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Downtown: Then, Now

August 05, 1990

Charles Lockwood's points regarding "L.A. Heart's Failure: . . ." (July 29) are well-taken.

My first job, almost 50 years ago, was with the Bank of America at 7th and Olive Streets. The department stores were decidedly distinct, one from the other, rather than the present homogenization.

Though times appeared safer than now, there also were more safeguards. Before Pershing Square was ruined by the underground parking construction, pedestrians could crisscross the park from corner to corner/side-to-side. One area, chained off, was designated "For Women Only." Police officers were at every intersection and officers walked the beat as well.

During my last visit, earlier this year, around and west of the Biltmore, the lack of small, interesting shops was obvious. Cities become homogenized when the Golden Arches are allowed into every shopping area.

I seldom go into downtown Los Angeles these years. Gone are the days when I took my children into Bullock's alley for a cappuccino. Or stopped for a quick nostalgic round-trip ride on Angel's Flight.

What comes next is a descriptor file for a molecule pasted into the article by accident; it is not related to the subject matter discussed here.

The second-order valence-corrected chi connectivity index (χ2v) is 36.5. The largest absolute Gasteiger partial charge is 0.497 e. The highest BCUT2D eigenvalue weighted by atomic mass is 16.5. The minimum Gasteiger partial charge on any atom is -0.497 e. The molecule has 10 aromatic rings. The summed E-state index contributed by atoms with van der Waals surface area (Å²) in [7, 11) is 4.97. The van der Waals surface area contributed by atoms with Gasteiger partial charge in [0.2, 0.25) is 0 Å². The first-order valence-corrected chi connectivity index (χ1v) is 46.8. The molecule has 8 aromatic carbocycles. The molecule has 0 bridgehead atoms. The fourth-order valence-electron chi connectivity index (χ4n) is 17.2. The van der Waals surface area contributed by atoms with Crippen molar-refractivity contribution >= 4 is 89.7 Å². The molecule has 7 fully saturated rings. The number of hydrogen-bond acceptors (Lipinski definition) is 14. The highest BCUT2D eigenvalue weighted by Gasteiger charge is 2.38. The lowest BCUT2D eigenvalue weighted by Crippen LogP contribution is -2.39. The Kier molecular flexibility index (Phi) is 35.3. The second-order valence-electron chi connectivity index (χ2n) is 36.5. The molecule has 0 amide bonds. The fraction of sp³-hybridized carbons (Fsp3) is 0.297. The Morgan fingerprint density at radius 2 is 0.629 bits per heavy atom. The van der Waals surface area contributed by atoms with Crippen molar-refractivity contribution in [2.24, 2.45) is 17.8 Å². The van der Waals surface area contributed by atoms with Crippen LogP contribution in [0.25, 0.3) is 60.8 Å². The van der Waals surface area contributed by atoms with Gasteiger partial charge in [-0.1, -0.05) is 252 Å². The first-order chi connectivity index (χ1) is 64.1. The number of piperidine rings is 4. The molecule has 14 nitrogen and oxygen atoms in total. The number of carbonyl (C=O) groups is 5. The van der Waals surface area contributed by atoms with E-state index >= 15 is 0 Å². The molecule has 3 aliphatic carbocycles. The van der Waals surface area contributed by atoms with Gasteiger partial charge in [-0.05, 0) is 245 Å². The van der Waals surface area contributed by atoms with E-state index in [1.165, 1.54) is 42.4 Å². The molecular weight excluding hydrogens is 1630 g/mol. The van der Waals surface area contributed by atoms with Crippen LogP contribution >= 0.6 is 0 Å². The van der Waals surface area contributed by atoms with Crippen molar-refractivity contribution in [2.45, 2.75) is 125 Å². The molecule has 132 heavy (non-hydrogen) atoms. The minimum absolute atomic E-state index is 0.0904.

And who wants to stroll around the outdoor mausoleum that is downtown around the west side of the Biltmore, when one can sit for hours watching in wonder the elegance of its parking entry? But as a young office worker, I did prowl during my lunch hours, shopping around 7th and Broadway, up 7th Street, with a bag of cookies from the dime store next to the Loew's State Theatre. And then there was Clifton's. . . .

It would be gratifying to know that as a result of articles such as Lockwood's, something might be done. I wish I could feel that someone developing a project downtown might make some change, alter some plan, rather than responses from letter writers as myself.



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